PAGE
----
Make time for yourself to just sit, reflect and write. Find a quiet place. If inside light a candle. Play soft music. Do whatever you need to create an environment that feels right for you - and just write whatever comes into your thoughts. Whenever you’re ready to do that. There’s no rush.
Try taking your journal out into nature with you - and be inspired by the magical healing quality of our natural world. Indira's experience with this is something worth listening to.
I'm a big fan of 'stream of consciousness writing' in my journal. Literally just writing in the way that I think. Dumping thoughts on paper which helps me clear my head and heart and surface what truly matters... and when things are difficult I find it so helpful.
I write whatever comes to mind. I don’t edit. I don’t overthink. I don’t try to make sense straight away. I don't worry about spelling or grammar... or being neat. I don't pause to think it all thru. I just keep my hand moving and write - as if no-one will ever read what I've written. Happy. Confused. Angry. Sad. Excited. What-ever comes comes out… the more intense the emotion the better.
I don't worry about being logical or 'right'. I'm not worried if I go off topic.
It's so liberating and therapeutic.
You can read more about my approach to that here.
Another idea, and one of the best take aways I got from Indira's experience of writing to deal with grief - and it's a great question to ask yourself as you journal - was the idea of asking ‘What meaning is there in this for me?’ rather than trying to figure out 'Why?'.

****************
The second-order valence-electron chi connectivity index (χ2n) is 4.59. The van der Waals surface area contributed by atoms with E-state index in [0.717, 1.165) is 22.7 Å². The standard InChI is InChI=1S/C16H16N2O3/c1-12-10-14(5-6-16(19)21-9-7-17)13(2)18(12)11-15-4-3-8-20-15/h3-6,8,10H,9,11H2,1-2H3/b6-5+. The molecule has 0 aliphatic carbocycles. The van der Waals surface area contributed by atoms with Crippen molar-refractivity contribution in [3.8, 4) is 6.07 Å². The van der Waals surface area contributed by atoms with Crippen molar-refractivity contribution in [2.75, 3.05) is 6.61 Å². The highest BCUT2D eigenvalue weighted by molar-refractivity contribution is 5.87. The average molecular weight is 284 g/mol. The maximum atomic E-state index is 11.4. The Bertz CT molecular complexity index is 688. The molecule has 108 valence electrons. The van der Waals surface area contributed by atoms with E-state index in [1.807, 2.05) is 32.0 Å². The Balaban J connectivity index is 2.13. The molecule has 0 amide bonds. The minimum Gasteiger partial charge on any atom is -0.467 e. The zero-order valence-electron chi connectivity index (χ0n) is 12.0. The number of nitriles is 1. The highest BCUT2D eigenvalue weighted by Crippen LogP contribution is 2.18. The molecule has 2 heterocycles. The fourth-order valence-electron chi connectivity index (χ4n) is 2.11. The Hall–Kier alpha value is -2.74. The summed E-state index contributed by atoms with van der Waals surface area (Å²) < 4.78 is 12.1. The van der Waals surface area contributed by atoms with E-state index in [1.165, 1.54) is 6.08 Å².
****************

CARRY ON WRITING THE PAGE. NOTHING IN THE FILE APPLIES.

Exploring your thoughts over time in your journal around that question puts you in the drivers seat to help you make sense of grief and move through it while allowing yourself to feel it all and to process it.
Keep your journal nearby - next to your bed or in your bag - and try to write daily, even if only for 10 minutes. There's magic in the repetitive nature of regular journaling which helps you revisit your feelings as they evolve.
In case helpful, here are some prompts you can ponder to kick off the process as you journal:
- What meaning is there in all this for me?
- Right now I'm feeling...
- My happiest memory before this loss was...
- I never got the chance to tell you...
- I wish we could again experience...
- My happiest memory together was...
- When I think about our times together...
- The ways I'm better for knowing you include...
- If I could find silver linings in this, what would they be?
- If I was someone else, how would I comfort me right now?
And of course seek professional help if you're feeling deep grief. Indira’s experience was that getting help was truly valuable.
I hope you find these ideas helpful and if you need a new journal just browse our beautiful journals here. You can personalise the cover with your name of whatever words you like to elevate it’s value to you
And please share my podcast conversation with Indira and this blog post with anyone you know who is going thru grief and needs support.
Dream Life Founder
- Find Indira’s book, The Space Between the Stars here